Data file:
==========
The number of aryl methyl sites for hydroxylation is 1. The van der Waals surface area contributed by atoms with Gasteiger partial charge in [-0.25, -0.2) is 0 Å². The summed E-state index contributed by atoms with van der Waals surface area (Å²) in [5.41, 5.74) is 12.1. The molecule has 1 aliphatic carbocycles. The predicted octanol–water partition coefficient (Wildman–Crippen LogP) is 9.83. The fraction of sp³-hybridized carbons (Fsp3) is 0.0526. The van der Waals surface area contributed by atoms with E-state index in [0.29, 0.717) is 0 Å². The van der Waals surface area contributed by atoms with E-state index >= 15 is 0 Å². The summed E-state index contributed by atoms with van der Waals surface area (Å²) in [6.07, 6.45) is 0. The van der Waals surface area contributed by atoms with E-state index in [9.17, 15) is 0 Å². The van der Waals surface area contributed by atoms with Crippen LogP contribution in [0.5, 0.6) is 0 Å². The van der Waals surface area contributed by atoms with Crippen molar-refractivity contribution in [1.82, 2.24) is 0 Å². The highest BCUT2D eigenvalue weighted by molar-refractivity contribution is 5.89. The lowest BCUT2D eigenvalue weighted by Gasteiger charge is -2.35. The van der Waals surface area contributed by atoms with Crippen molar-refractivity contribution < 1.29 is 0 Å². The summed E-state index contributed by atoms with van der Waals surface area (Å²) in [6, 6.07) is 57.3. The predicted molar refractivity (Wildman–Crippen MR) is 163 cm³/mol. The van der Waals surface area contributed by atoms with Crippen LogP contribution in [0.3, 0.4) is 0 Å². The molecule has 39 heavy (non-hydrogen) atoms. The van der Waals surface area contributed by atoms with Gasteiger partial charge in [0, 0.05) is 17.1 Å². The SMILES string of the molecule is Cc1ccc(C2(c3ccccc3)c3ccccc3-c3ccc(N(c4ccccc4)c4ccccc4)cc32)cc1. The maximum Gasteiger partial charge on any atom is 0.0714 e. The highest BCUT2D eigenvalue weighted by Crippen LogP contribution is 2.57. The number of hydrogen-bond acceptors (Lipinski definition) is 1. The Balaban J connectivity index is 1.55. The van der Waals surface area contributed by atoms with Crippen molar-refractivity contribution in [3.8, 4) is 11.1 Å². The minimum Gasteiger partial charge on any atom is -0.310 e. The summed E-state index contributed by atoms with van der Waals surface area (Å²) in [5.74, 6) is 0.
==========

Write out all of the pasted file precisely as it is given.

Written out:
The number of aryl methyl sites for hydroxylation is 1. The van der Waals surface area contributed by atoms with Gasteiger partial charge in [-0.25, -0.2) is 0 Å². The summed E-state index contributed by atoms with van der Waals surface area (Å²) in [5.41, 5.74) is 12.1. The molecule has 1 aliphatic carbocycles. The predicted octanol–water partition coefficient (Wildman–Crippen LogP) is 9.83. The fraction of sp³-hybridized carbons (Fsp3) is 0.0526. The van der Waals surface area contributed by atoms with E-state index in [0.29, 0.717) is 0 Å². The van der Waals surface area contributed by atoms with E-state index >= 15 is 0 Å². The summed E-state index contributed by atoms with van der Waals surface area (Å²) in [6.07, 6.45) is 0. The van der Waals surface area contributed by atoms with E-state index in [9.17, 15) is 0 Å². The van der Waals surface area contributed by atoms with Crippen LogP contribution in [0.5, 0.6) is 0 Å². The van der Waals surface area contributed by atoms with Crippen molar-refractivity contribution in [1.82, 2.24) is 0 Å². The highest BCUT2D eigenvalue weighted by molar-refractivity contribution is 5.89. The lowest BCUT2D eigenvalue weighted by Gasteiger charge is -2.35. The van der Waals surface area contributed by atoms with Crippen molar-refractivity contribution < 1.29 is 0 Å². The summed E-state index contributed by atoms with van der Waals surface area (Å²) in [6, 6.07) is 57.3. The predicted molar refractivity (Wildman–Crippen MR) is 163 cm³/mol. The van der Waals surface area contributed by atoms with Crippen LogP contribution in [0.3, 0.4) is 0 Å². The molecule has 39 heavy (non-hydrogen) atoms. The van der Waals surface area contributed by atoms with Gasteiger partial charge in [0, 0.05) is 17.1 Å². The SMILES string of the molecule is Cc1ccc(C2(c3ccccc3)c3ccccc3-c3ccc(N(c4ccccc4)c4ccccc4)cc32)cc1. The maximum Gasteiger partial charge on any atom is 0.0714 e. The highest BCUT2D eigenvalue weighted by Crippen LogP contribution is 2.57. The number of hydrogen-bond acceptors (Lipinski definition) is 1. The Balaban J connectivity index is 1.55. The van der Waals surface area contributed by atoms with Crippen molar-refractivity contribution in [3.8, 4) is 11.1 Å². The minimum Gasteiger partial charge on any atom is -0.310 e. The summed E-state index contributed by atoms with van der Waals surface area (Å²) in [5.74, 6) is 0.